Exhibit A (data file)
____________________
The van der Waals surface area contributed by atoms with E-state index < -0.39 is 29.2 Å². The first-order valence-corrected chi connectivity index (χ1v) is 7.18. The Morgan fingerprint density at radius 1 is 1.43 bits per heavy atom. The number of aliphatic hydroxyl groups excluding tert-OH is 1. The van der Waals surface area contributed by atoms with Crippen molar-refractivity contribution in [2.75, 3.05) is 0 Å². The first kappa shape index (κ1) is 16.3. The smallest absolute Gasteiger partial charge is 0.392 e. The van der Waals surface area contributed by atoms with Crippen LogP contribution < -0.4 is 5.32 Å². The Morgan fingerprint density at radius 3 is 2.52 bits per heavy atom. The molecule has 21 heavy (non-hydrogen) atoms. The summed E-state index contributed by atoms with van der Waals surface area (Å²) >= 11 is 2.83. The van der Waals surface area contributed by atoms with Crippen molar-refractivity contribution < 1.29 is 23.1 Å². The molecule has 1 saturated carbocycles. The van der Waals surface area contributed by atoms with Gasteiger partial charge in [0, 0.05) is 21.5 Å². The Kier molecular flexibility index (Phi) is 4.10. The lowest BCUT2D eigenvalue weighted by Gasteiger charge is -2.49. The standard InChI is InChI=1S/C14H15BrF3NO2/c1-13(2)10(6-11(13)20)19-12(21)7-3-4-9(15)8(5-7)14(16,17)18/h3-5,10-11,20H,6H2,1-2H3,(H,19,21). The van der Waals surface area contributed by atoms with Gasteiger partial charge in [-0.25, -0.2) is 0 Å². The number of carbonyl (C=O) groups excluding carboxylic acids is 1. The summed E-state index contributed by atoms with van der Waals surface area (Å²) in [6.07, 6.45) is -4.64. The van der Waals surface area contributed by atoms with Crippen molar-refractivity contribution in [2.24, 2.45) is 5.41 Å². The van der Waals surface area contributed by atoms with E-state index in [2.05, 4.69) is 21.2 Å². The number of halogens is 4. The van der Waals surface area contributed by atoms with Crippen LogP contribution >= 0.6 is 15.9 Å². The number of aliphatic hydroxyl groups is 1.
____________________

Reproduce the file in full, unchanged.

The van der Waals surface area contributed by atoms with E-state index < -0.39 is 29.2 Å². The first-order valence-corrected chi connectivity index (χ1v) is 7.18. The Morgan fingerprint density at radius 1 is 1.43 bits per heavy atom. The number of aliphatic hydroxyl groups excluding tert-OH is 1. The van der Waals surface area contributed by atoms with Crippen molar-refractivity contribution in [2.75, 3.05) is 0 Å². The first kappa shape index (κ1) is 16.3. The smallest absolute Gasteiger partial charge is 0.392 e. The van der Waals surface area contributed by atoms with Crippen LogP contribution < -0.4 is 5.32 Å². The Morgan fingerprint density at radius 3 is 2.52 bits per heavy atom. The molecule has 21 heavy (non-hydrogen) atoms. The summed E-state index contributed by atoms with van der Waals surface area (Å²) >= 11 is 2.83. The van der Waals surface area contributed by atoms with Crippen molar-refractivity contribution < 1.29 is 23.1 Å². The molecule has 1 saturated carbocycles. The van der Waals surface area contributed by atoms with Gasteiger partial charge in [0, 0.05) is 21.5 Å². The Kier molecular flexibility index (Phi) is 4.10. The lowest BCUT2D eigenvalue weighted by Gasteiger charge is -2.49. The standard InChI is InChI=1S/C14H15BrF3NO2/c1-13(2)10(6-11(13)20)19-12(21)7-3-4-9(15)8(5-7)14(16,17)18/h3-5,10-11,20H,6H2,1-2H3,(H,19,21). The van der Waals surface area contributed by atoms with Gasteiger partial charge in [-0.25, -0.2) is 0 Å². The number of carbonyl (C=O) groups excluding carboxylic acids is 1. The summed E-state index contributed by atoms with van der Waals surface area (Å²) in [6.07, 6.45) is -4.64. The van der Waals surface area contributed by atoms with Crippen molar-refractivity contribution in [2.24, 2.45) is 5.41 Å². The van der Waals surface area contributed by atoms with E-state index in [2.05, 4.69) is 21.2 Å². The number of halogens is 4. The van der Waals surface area contributed by atoms with Crippen LogP contribution >= 0.6 is 15.9 Å². The number of aliphatic hydroxyl groups is 1.